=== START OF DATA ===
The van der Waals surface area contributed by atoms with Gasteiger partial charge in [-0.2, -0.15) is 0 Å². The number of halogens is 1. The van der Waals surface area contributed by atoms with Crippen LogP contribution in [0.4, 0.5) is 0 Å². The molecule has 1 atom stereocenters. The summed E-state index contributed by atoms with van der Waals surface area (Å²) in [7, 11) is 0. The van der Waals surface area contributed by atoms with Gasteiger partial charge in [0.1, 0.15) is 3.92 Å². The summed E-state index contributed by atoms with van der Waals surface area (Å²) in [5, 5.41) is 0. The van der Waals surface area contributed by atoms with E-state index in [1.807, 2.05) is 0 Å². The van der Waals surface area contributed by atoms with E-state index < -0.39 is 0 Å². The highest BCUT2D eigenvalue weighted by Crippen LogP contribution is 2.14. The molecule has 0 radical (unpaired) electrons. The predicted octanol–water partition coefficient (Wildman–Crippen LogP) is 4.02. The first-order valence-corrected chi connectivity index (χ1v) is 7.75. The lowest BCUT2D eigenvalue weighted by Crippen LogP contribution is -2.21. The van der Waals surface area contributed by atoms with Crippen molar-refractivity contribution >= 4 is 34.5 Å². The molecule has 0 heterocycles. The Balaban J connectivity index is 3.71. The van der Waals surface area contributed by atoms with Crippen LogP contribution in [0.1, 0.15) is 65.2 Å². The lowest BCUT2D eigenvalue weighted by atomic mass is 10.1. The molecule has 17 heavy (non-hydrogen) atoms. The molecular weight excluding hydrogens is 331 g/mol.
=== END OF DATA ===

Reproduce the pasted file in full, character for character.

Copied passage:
The van der Waals surface area contributed by atoms with Gasteiger partial charge in [-0.2, -0.15) is 0 Å². The number of halogens is 1. The van der Waals surface area contributed by atoms with Crippen LogP contribution in [0.4, 0.5) is 0 Å². The molecule has 1 atom stereocenters. The summed E-state index contributed by atoms with van der Waals surface area (Å²) in [7, 11) is 0. The van der Waals surface area contributed by atoms with Gasteiger partial charge in [0.1, 0.15) is 3.92 Å². The summed E-state index contributed by atoms with van der Waals surface area (Å²) in [5, 5.41) is 0. The van der Waals surface area contributed by atoms with E-state index in [1.807, 2.05) is 0 Å². The van der Waals surface area contributed by atoms with E-state index < -0.39 is 0 Å². The highest BCUT2D eigenvalue weighted by Crippen LogP contribution is 2.14. The molecule has 0 radical (unpaired) electrons. The predicted octanol–water partition coefficient (Wildman–Crippen LogP) is 4.02. The first-order valence-corrected chi connectivity index (χ1v) is 7.75. The lowest BCUT2D eigenvalue weighted by Crippen LogP contribution is -2.21. The van der Waals surface area contributed by atoms with Crippen molar-refractivity contribution >= 4 is 34.5 Å². The molecule has 0 heterocycles. The Balaban J connectivity index is 3.71. The van der Waals surface area contributed by atoms with Crippen LogP contribution in [0.1, 0.15) is 65.2 Å². The lowest BCUT2D eigenvalue weighted by atomic mass is 10.1. The molecule has 17 heavy (non-hydrogen) atoms. The molecular weight excluding hydrogens is 331 g/mol.